HYRUM – Community ponds in Northern Utah are welcoming tens of thousands of new residents thanks in part to efforts from the Division of Wildlife Resources and local fish hatcheries.
Some 18,000 rainbow trout were transported last week from the Logan Fish Hatchery and deposited in the Hyrum Reservoir.
“It adds a resource to the reservoir and adds an opportunity for fishermen to fish,” according to Tyler White, fish culturalist for the State of Utah.
“The process all starts at the Mantua Fish Hatchery where we spawn the fish,” said White. “We strip the eggs from the females, then we add milt from the males.”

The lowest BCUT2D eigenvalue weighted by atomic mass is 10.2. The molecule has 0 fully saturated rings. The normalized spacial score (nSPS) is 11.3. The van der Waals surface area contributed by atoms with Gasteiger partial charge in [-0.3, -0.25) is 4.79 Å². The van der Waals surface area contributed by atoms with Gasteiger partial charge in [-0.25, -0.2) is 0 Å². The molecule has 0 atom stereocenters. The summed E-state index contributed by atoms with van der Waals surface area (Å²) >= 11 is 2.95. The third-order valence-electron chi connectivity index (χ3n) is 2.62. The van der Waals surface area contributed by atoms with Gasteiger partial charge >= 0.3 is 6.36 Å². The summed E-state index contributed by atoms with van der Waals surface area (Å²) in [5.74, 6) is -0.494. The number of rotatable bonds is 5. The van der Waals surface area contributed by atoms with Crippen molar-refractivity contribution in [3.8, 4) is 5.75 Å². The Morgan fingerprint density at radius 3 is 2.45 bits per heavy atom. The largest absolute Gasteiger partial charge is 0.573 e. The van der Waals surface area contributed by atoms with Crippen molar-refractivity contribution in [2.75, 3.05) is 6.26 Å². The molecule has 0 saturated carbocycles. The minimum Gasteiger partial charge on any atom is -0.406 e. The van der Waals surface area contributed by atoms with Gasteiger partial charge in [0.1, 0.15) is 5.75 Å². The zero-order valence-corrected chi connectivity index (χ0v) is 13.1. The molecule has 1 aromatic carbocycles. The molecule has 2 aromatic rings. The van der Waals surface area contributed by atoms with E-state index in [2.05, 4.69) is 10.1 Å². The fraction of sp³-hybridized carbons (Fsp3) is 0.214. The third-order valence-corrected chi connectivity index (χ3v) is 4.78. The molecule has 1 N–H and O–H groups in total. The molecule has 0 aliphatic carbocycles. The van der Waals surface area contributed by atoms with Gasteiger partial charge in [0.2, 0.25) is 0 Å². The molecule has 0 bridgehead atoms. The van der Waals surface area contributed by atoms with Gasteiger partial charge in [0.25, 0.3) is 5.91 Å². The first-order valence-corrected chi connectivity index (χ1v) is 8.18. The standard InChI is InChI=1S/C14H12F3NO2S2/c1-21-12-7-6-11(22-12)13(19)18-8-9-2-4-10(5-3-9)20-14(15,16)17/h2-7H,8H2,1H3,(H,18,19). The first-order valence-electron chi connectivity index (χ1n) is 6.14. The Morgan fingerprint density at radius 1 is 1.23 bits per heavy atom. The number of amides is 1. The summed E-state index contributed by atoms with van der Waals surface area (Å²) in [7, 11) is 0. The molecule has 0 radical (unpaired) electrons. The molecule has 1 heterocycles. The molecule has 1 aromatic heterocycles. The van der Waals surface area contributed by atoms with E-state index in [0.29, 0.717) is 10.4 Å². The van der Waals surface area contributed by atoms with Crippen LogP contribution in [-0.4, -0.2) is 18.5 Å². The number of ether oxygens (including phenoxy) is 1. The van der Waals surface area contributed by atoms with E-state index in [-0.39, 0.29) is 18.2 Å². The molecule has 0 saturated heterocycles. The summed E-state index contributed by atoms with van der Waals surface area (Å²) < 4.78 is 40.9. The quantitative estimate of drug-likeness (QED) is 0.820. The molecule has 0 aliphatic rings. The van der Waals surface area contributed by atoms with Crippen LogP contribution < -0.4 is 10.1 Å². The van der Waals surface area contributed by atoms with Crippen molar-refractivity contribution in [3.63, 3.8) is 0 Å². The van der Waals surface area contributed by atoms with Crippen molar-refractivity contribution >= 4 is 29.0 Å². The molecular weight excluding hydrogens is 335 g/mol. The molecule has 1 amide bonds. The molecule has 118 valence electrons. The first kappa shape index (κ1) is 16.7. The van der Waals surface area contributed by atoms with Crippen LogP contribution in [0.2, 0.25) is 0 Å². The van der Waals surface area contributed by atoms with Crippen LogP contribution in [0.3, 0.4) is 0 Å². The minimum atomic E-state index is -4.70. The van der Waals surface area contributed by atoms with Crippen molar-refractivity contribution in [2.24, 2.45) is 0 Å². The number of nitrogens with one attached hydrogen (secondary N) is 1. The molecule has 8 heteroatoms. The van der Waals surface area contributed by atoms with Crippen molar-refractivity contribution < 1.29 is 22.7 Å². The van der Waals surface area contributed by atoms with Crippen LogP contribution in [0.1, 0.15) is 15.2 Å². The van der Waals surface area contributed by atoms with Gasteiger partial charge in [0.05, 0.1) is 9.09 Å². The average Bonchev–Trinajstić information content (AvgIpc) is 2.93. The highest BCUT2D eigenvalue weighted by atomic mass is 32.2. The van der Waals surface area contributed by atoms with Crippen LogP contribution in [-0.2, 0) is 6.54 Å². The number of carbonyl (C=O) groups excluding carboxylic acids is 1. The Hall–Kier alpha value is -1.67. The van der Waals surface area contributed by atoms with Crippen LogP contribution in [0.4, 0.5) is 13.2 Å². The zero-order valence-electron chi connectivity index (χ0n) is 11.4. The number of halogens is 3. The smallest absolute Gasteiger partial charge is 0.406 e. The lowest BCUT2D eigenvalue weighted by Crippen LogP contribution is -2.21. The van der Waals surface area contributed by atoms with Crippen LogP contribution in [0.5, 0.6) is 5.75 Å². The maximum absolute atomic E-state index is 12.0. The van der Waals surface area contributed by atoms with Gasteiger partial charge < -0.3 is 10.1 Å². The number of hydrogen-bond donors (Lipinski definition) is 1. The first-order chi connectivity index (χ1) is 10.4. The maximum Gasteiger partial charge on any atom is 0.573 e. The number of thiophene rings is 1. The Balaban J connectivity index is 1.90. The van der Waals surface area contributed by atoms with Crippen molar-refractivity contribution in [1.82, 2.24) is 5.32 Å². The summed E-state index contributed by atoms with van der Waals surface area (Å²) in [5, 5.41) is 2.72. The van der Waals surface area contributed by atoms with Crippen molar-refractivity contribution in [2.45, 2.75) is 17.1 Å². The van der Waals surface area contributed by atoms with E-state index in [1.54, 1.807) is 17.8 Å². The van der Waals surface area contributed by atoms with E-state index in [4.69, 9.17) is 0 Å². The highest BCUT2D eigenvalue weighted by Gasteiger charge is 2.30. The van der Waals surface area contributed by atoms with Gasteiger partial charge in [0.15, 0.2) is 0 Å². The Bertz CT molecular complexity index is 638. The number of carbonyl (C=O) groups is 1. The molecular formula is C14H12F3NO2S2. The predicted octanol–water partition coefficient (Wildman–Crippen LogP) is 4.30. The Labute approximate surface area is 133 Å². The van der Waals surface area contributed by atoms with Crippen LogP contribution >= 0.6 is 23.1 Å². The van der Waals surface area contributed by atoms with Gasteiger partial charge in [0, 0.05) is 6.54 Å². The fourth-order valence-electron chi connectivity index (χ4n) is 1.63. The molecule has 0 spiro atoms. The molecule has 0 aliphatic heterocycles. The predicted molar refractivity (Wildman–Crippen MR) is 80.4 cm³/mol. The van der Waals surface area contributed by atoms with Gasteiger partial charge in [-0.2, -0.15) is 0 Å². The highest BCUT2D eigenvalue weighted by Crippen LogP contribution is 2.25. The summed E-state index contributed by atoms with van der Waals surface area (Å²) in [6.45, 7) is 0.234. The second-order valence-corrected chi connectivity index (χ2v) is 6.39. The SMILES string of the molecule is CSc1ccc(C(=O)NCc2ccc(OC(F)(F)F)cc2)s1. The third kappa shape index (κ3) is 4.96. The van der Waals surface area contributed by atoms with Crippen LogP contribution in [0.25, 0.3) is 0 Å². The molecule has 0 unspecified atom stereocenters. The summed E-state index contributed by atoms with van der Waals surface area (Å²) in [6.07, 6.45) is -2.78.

Once the eggs are fertilized, White said they are transported to Logan where they will spend about a year growing in that hatchery.
White said the trout arrived at Hyrum Reservoir measuring about 8 inches in length and could grow up to 10 pounds. However, a number of the fish didn’t survive more than their first hour after being dumped in the water. Those that didn’t immediately swim out to deeper water became food for a flock of seagulls hovering over the fish and looking for an easy meal.
“The main thing is to create opportunity for fishermen,” said White. “We are also feeding the seagulls, although that’s not our intended goal. There’s eagles around, raccoons, coyotes, there’s all sorts of different things that will eat these fish if they get the opportunity.”
Community ponds in Weber, Davis and Box Elder counties were also stocked with rainbow trout this fall.